During the past few months, a great number of us have sought comradeship with others online, as Instagramming, Twittering, Zooming and more, reached new heights. As social beings, our desire to connect with others, to find a sense of togetherness, did not evaporate with lockdown—indeed, for many, lockdown acted to intensify the human need for interaction. ‘You don’t know what you’ve got till it’s gone,’ opined Joni Mitchell in her Big Yellow Taxi, an observation that has never been more apt.

Even though the pause button had been pressed (and to a large extent, remains pressed) on just about every real-life activity—recreation, socialising, shopping, work—people stayed connected, albeit virtually. To that end, in order to maintain a sense of connection and camaraderie with clients, customers, and design lovers alike, and to bring some light to a dark situation, LZF asked people to tell us their tale (a reference to LZF’s award-winning Telling Tales campaign). Many accepted the challenge with gusto, telling us their tale in a myriad of weird, wonderful, and wacky ways.

The winning entry

The ‘tell, us your tale’ competition has now ended, and following adjudication by an expert judging panel, we have a worthy winner: the Dämmer family.

The Dämmer family.

‘Hairdressing day during the lockdown. Cutting where there is nothing to cut. The young couple are waiting impatiently for their turn. Dressed up for a VIP party that does not take place. By the time it’s her turn, the mistress of the house has probably finished reading Tolstoi’s “War and Peace“. The hairdresser probably has the best day of the week. Something that resembles a virus hovers over everything.’



The judges enjoyed the parodied scene, with its origins in those awkward family photographs. They were also reminded of works by American photographers Philip-Lorca diCorcia and Tina Barney (where diCorcia’s photos straddle truth and fiction by combining real people and places, and Barney’s series of tableaux chronicle the complexity of interpersonal relationships).

The judging panel

The ‘tell us your tale’ judging panel consisted of three eminent women: Gayle Shand, Caron Grunschlag, and Marisa Santamaría.

Judging panel (Lto R): Gayle Shand, Caron Grunschlag, and Marisa Santamaría.

Gayle Shand is the founding principal at Albino Squirrel Concepts, a consulting agency that collaborates with design firms, manufacturers, and allied associations. Driven by her passion for contemporary art, design, and business, Gayle believes that clear and concise communication is paramount when transforming strategic business ideas into effective programme solutions.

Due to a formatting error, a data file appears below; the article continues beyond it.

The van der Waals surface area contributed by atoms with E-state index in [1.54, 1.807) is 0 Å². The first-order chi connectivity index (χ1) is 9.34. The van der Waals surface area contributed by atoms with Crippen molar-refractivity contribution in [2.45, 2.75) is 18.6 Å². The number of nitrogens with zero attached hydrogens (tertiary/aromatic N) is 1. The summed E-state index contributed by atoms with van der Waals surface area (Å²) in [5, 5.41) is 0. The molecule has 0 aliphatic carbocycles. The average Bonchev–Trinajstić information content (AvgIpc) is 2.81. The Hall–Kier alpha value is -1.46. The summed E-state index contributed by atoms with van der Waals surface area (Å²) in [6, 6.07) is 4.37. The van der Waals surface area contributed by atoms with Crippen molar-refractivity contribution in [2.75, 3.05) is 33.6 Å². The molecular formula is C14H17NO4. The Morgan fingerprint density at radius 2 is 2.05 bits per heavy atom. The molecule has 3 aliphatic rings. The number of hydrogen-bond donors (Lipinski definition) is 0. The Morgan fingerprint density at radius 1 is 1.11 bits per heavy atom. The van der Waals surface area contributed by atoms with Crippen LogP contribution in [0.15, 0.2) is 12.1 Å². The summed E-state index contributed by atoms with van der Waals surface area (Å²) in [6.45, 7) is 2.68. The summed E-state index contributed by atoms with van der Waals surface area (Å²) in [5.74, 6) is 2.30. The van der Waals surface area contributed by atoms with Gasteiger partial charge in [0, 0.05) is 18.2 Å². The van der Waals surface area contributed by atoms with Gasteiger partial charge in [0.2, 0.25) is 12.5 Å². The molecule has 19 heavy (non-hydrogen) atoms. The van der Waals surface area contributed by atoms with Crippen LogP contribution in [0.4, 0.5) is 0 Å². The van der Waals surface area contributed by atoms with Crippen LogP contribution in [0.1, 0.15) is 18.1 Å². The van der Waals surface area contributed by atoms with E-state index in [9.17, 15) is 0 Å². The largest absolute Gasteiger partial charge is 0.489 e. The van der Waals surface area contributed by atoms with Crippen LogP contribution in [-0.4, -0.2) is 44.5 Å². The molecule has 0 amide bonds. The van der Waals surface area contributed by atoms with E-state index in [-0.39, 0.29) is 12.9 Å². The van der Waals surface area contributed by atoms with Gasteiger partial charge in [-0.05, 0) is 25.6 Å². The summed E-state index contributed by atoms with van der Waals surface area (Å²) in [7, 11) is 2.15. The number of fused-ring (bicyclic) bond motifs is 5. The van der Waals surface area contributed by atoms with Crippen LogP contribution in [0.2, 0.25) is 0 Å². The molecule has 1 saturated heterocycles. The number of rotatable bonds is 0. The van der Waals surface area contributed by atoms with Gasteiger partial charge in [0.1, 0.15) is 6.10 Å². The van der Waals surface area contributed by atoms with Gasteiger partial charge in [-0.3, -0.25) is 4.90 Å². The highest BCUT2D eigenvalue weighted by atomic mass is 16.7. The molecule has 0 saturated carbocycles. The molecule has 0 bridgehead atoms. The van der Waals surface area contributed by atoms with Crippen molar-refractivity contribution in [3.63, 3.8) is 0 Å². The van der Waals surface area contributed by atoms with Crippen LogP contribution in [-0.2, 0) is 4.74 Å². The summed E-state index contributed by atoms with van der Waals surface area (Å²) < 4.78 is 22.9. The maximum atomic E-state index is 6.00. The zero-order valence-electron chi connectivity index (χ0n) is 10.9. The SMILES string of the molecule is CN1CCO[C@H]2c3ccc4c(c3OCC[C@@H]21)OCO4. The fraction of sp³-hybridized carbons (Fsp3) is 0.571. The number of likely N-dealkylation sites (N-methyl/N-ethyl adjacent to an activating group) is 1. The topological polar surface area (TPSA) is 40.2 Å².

Caron Grunschlag is the co-owner of KE-ZU, a furniture importer and distributor based in Sydney, Australia, that has been working with LZF for the past twenty-four years. Caron’s curatorial eye, alongside her exposure to design trends and influences, have ensured KE-ZU has forged long-lasting relationships with designers and brands.

Marisa Santamaría is the Director of RED-AEDE (a meeting of Spanish design companies), a researcher specialising in international design and architecture trends, a teacher, writer, and curator. Moreover, she is a founding member of Círculo de Orellana, a professional women’s association. Read LZF’s ‘people with character’ interview with Marisa here.

A selection of the ‘tell us your tale’ entries

Jane Darroch Riley


‘Here am I, living in worlds that I create, trying to escape from our grim reality. If I let my imagination fly free, my heart does not feel in lockdown. Today, on board of LZF starship, we’ve completed our dangerous mission, reaching remote Agatha rings. Forgive me, I’m a very lucky guy. Stay at home, and if you must go out there, please take so much care.’

 Yvonne Lukowski

Juan Carlos Narbona Calvo

‘A seven seconds masterpiece. A short musical strobe. In a flattering environment, during moments of generous creativity, Fer and Tinín gave us their “Samba Pequeña”. A sonorous micro-story that shows us the essence of bossa: back and forth influences, sub-genres, and migration. With its simple melodic melisma, flaccid rhythm, IIm6 and IMaj7, one chord per word in a steady cadence, choral in an out of tune, or not, ebrius cantus. We know it is not a haiku, nor 4’33’’. It was not recorded. It won’t repeated. It disturbs me to hear insignificant artists turning to tasteless imitations. Union of Guijarros. You already know.’

 You can find all of the shortlisted competition entries here.